Options-Based Trading Strategies for Limited-Range Markets

Stock markets tend to stay stuck in a range for long periods of time. Current events are easily linked. Many directional traders take a break during these periods because the huge moves are hard to spot in the limit markets and they are infrequent. For some reason, however, this type of market situation has always worked well for me. After the financial crisis of 2008, more than a decade ago, I started dealing with it on a regular basis. For nearly a year, the market has been stuck in a range. The lessons learned throughout this period still apply.

1. The highs and lows of a few weeks ago have not been broken (and sustained)

First, let’s understand how to spot a range bound market. If you have the following three characteristics visible in the stock market, you can reasonably call it range bound.

2. Open interest in Nifty Calls and Puts is nearly equal (publicly available information on NSE website)

Creating this policy is simple. Sell ​​Call and Put of an exercise price closest to the CMP of the index. Being index-based, it is likely to be less volatile and there is sufficient liquidity as well. However, since put options have an unknown risk profile, we will add a few more options to this. I always have and would recommend buying Protection. In addition to put options, buy a higher-strength call option and a lower-strength put option. An easy way to choose the strike price is that the difference between the two buy prices could be equal to the total premium received by selling options.

3. India VIX has fallen over the past few weeks. Once it is established, we can treat and trade these market conditions as a range bound market.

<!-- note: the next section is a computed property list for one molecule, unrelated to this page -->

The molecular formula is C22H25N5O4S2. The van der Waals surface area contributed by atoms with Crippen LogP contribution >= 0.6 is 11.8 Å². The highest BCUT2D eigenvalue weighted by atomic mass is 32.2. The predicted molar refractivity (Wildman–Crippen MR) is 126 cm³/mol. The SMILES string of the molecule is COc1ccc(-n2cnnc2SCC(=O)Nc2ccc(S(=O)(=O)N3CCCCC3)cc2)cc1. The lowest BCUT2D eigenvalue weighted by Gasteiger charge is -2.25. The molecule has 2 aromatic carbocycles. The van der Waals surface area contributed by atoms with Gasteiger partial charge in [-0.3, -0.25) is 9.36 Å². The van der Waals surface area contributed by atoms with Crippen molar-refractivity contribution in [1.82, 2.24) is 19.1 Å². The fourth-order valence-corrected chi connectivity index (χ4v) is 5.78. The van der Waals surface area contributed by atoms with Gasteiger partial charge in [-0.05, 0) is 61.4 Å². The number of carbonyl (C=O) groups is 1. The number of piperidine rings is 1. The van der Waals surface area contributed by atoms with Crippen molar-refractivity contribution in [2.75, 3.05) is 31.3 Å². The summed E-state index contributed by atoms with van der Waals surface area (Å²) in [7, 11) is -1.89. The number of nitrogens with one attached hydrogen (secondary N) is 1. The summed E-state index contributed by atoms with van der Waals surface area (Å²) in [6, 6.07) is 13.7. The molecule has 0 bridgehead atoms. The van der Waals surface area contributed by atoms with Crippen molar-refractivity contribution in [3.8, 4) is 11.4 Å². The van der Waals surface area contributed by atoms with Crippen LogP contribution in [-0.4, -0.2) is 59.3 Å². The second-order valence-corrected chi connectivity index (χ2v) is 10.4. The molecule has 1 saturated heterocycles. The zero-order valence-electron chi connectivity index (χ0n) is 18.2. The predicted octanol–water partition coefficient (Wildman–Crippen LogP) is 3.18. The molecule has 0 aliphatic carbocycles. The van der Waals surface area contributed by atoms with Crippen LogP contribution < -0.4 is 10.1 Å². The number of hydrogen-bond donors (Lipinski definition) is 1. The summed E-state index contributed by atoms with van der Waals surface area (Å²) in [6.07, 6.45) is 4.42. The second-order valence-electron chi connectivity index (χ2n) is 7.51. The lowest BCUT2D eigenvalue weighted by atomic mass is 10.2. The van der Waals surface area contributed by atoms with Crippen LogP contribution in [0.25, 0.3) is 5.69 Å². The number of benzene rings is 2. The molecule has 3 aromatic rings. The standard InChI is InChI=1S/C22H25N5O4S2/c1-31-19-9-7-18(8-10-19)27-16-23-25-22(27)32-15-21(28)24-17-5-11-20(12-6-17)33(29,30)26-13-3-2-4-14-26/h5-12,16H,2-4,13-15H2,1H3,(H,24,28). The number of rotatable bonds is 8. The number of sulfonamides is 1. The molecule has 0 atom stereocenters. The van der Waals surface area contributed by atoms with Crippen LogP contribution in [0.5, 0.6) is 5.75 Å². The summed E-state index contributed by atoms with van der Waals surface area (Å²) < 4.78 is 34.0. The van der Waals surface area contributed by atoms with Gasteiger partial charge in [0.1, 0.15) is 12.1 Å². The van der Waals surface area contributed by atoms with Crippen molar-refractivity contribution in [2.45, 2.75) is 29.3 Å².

Example: Clever @ 1000

Sell ​​1000 Call @ 50

Sell ​​1000 Put @ 50 Total premium received 100

Buy 1100 Call & Buy 900 Put for protection. The maximum profit would be the net premium received and the maximum loss would be the difference between the buy strike and the sell strike minus the net premium received. It is always best to define this economy well before entering the trade.

For individual stocks, we can also use options. However, we have to keep in mind that there will be a lack of big moves, so adjust trades accordingly. In addition, care must be taken that stocks and indices can continue to fall from the upper end of the range and rise from the lower end. To handle this,

1. When trading stock options, we could maintain our price target and stop smaller losses. 2. Take trades on single options (Call Buy/Put) for 1-2 days.

3. When we are close to the recent high, we have a mix of Buy Call & Buy Put (Bullish & Bearish) trades. The range bound market has an attractive feature of not having to commit to the trade for a longer period of time. History says that many small trades improve the probability of profit. So range-related markets are also also profitable, if traded effectively using options.

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  • Options-Based Trading Strategies for Limited-Range Markets
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